It's a reminder of the area's strange and chaotic past, where alternative subcultures dominated and you could have a dirty pint with someone from Elastica for £2.50.

Christopher Sims (fashion photographer, speaker and former Camden resident): Camden is a great community. Used goods have been sold since the early 1990s. Cyberdog was one of the first major modern fashion stores. Camden is very diverse. This is pure rock and roll from people who live and work in the area. And then you see this rave scene that's still going on. You'll also get a warm welcome in some of Camden's great buildings. Fashion is not corporate and Camden has a local identity. "It was a very eclectic mix of clothes."

The beginning of Cyberdog

Cyberdogs don't always look like a big club. This place used to be a small stall among other stalls selling antiques, old furniture and general items. But soon club and dance music lovers became obsessed.

Terry: “We started as a small kiosk in Camden in the early 1990s. We say we started in 1994, but that's only because we don't know the exact date... We used to queue at the stalls at dawn. Then we opened our first store in 1994.

“The whole rave scene was exploding, so we started dressing up for the stage and playing techno music in the stands (at first we were playing underground psychedelic trance from DJs like Mark Allen and Tsuyoshi [Suzuki]). " It is very important from the beginning: creating a club atmosphere. At first, people just asked, "What is this strange place?" But then a lot of people started coming. There is a gap in the market. I remember people seeing us dressed up at clubs like Wag, Heaven and Milk Bar and thinking it was cool.

“In 1994 we held a fair in Angel, Islington, and the place was completely packed. It just exploded from there. Then we realized that this is what people are looking for. We had a temporary business - a small piece of land [in Camden], and then they offered us this huge tunnel. We grew from there."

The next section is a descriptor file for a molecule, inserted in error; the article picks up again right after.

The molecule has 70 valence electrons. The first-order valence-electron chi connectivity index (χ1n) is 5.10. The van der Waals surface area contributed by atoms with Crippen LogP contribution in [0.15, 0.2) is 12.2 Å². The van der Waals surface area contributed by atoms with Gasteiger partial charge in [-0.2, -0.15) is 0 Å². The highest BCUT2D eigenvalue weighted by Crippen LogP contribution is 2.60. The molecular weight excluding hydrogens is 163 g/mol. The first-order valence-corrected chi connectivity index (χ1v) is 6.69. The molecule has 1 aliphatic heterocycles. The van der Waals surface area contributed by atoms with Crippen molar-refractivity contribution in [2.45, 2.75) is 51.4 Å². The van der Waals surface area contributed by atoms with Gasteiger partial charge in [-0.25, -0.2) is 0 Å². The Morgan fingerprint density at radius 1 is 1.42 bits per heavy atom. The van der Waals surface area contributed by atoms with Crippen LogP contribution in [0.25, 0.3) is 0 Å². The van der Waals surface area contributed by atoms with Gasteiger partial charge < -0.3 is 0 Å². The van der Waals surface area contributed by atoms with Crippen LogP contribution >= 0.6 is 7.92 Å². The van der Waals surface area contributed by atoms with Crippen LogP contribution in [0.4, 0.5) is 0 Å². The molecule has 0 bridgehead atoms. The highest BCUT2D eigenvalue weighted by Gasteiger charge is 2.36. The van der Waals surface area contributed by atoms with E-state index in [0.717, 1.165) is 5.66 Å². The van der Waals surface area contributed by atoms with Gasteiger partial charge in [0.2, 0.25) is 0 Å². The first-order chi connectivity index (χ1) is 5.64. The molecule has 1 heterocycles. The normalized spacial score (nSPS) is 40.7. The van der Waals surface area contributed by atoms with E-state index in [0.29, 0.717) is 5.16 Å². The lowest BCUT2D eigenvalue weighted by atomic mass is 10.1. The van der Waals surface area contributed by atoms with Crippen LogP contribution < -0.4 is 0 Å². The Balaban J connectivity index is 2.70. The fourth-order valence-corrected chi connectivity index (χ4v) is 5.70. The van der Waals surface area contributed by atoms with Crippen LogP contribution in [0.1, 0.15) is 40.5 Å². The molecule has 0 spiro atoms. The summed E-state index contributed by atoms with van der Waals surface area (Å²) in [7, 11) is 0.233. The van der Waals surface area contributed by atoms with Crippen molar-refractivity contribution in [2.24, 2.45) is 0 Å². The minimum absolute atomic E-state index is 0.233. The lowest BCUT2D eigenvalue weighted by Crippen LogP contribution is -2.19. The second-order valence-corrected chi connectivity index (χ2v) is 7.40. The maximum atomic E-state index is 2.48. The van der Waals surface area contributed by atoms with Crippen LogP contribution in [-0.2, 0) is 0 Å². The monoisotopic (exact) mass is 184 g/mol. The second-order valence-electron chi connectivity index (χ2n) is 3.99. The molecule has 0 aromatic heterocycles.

Christopher: “ Cyberdogs used to be young people...working class kids, students. It's behind the rave scene; Later versions of rev. We have to remember that fashion doesn't exist anymore because it's fueled by illegal drugs, but Cyberdog is a subculture [brand] that really has a sense of style. This is the idea of ​​the future."

Lindsay: “ I have worked at CyberDog for 27 years. I am 56 now and I started working in 1996. I said I was looking for a job and someone said, "Oh my God, Lindsay, you love clubs." "You should go work for Cyberdog." I interviewed in 1996, on the birthday of Terry and Spiros' first child. . I started that day. I love it. A few days later I became the store manager.

Spiros Vlahos (Cyberdog co-founder): “[Back then, Camden Market] was just a weekend event. Then we started opening on Fridays and Thursdays, etc. "The market owners are already saying 'thank you' because we did it for seven days."

tunnel age

Before the shops as we know them today, Cyberdog existed in a vast tunnel system called the now-inaccessible "Camden Catacombs" beneath Camden Market, which was originally built as a stable. Those who come say that it is like a real nightclub, with a DJ, a bar and dancers.

Lindsay: "I remember walking into their first [real] store - the Tunnels, which are literally long tunnels all made with UV lights - and they wanted the store to look like a club." When you enter, the music starts. , the lights come on and you feel the excitement. I think they hit the target. "If you just want to play... then you see a stunning dress."

Spiros: " We were there for at least 13 years." "It was a much bigger store than the one we have now."

Emma: " It was a dirty, dirty, dusty arch, all this UV light and the people on stage had obviously been outside last week." It's just a mental thing. It doesn't make any sense, but it's business. So the problem is that it's something tempting."

Spiros: “There's a bar there and people come on Sunday mornings, it's like an after party. Their feelings are very hidden.'

This dingy, dirty, dusty hideout is all UV and bleachers who have obviously been away from home for the past week.